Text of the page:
Molly Solverson: Allison Tolman
Lester Nygaard: Martin Freeman
Gus Grimly: Colin Hanks
Bill Oswalt: Bob Odenkirk
Lou Solverson: Keith Carradine
Greta Grimly: Joey King
Mr. Wrench: Russell Harvard
Mr. Numbers: Adam Goldberg
Chaz Nygaard: Joshua Close
Stavros Milos: Oliver Platt
MGM Television and 20th Century Fox Home Entertainment present a television series developed and written by Noah Hawley. Directed by Randall Einhorn, Adam Bernstein, Colin Bucksey, Matt Shakman, and Scott Winant. 10 episodes, 2 90-min., 8 60-min. Rated TV-MA (for occasional mild to moderate sexual references throughout, violence & gore, mild language, drinking and some frightening/intense sequences).
We are now deep in the Television Renaissance. Who could’ve predicted the Golden Age of TV would bring zombies to the forefront? Perhaps if anyone could’ve, they’d have also predicted that one of the greatest independent films of the 90’s would find its revival here and be so successful in retaining the original’s spirit, while expanding it’s ideas into a longer running format. “Fargo” is easily the best new television series of 2014.
I suppose one of the keys to its success at retaining the feel of the cinematic brilliance of Joel and Ethan Coen’s dark comedy is the fact that it employs the talents of Billy Bob Thornton as the driving force of snide darkness within it. Thornton portrays what cannot be described as human, but a killer whose only description is malevolence. It’s no mistake that his name is Malvo. In fact, it’s hard to find any mistake in this show’s depraved take on humanity.
And yet like the Coens’ movie, a strong, thoughtful, just and uncannily kind woman anchors the entire enterprise. Allison Tolman is the breakout star of the year as Sergeant Molly Solverson, perhaps the only police officer with a brain in the entire Bemidji, Minnesota police department, after Sherriff Thurman. Tolman doesn’t have the exact same qualities of Sherriff Marge Gunderson in the original film. She’s a little more willing to trail off when her male compatriots brush her aside. She’s not even pregnant—at least until the final three episodes. But she’s just as smart and just as determined to find her man, or men as it were.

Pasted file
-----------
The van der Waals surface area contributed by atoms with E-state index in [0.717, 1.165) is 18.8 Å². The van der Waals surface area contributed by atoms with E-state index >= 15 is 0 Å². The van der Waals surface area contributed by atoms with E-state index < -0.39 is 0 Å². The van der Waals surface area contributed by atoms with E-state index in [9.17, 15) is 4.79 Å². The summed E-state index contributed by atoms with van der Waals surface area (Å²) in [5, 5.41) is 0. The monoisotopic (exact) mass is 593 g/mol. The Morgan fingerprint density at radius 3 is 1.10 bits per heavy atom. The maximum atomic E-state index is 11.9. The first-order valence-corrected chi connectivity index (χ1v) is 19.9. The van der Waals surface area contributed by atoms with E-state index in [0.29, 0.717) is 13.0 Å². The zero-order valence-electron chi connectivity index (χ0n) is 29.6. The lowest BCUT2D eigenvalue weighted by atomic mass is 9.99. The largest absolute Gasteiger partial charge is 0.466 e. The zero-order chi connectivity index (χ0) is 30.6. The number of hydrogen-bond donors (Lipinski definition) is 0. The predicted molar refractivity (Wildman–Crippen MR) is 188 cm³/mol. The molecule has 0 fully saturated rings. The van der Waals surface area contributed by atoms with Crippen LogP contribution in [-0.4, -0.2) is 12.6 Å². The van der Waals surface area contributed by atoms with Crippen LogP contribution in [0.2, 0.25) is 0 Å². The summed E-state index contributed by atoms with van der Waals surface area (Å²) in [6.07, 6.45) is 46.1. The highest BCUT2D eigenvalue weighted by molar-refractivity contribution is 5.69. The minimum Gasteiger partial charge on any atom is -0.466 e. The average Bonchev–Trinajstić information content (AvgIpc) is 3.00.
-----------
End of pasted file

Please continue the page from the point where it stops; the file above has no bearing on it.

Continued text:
The plot centers on Lester Nygaard, played by Martin Freeman (“Sherlock”, “The Hobbit”), who once again proves the versatility of his sheepishness. Nygaard is the role you might compare to William H. Macy’s from the original movie, but Nygaard has a knack for turning his own incompetence in his favor, which is a direct departure from Macy’s Jerry Lundergaard. Lester is more than a push over. He’s a welcome mat that is stepped on, wiped raw with cow dung and thrown in the garbage without a thought for his significance to the household. He sells insurance—not well by appearances—is picked on by a high school bully some 25 years after the fact, and nagged on and degraded by his wife with incessant fury. He’s a pile of clay waiting to be molded by the time he meets Malvo in a hospital emergency room, who proceeds to strike up what Lester thinks is an innocent “what if” conversation.
That sets the ball rolling on a series of bloody murders so twisted and convoluted that only Molly has an inkling of just how big a picture really exists behind them. Not that anyone will listen to her after the Sherriff becomes one of the first victims. Imbeciles who can’t see their way past the simplest theories, no matter how implausible, surround her. Bob Odenkirk plays the interim Sherriff, who has the most unfortunate trait for law enforcement of not being able to stand the sight of blood, or even the thought of it. I’m very much enjoying this bounty of roles lately for Odenkirk, who really gets to stretch his legs past just the comic relief with this role.
Like the original, the story spans across a great distance, to Duluth, Las Vegas, Kansas City, and even a brief stint in the titular city. It takes the malicious Malvo to the throne of a grocery king with a very minute tie to the original movie’s tale, all the while a couple of mob enforcers are on his trail. Thornton’s Malvo, however, is something beyond any of the amateur elements that populate the cold winter landscape of the Fargo universe. He’s more like George Clooney’s professional in the movie “The American”. This guy is capable of anything. He’s a cool cat who doesn’t make mistakes; he creates them. He’s something none of these yokels are prepared for, including Molly.
Here are the first seven minutes of the series.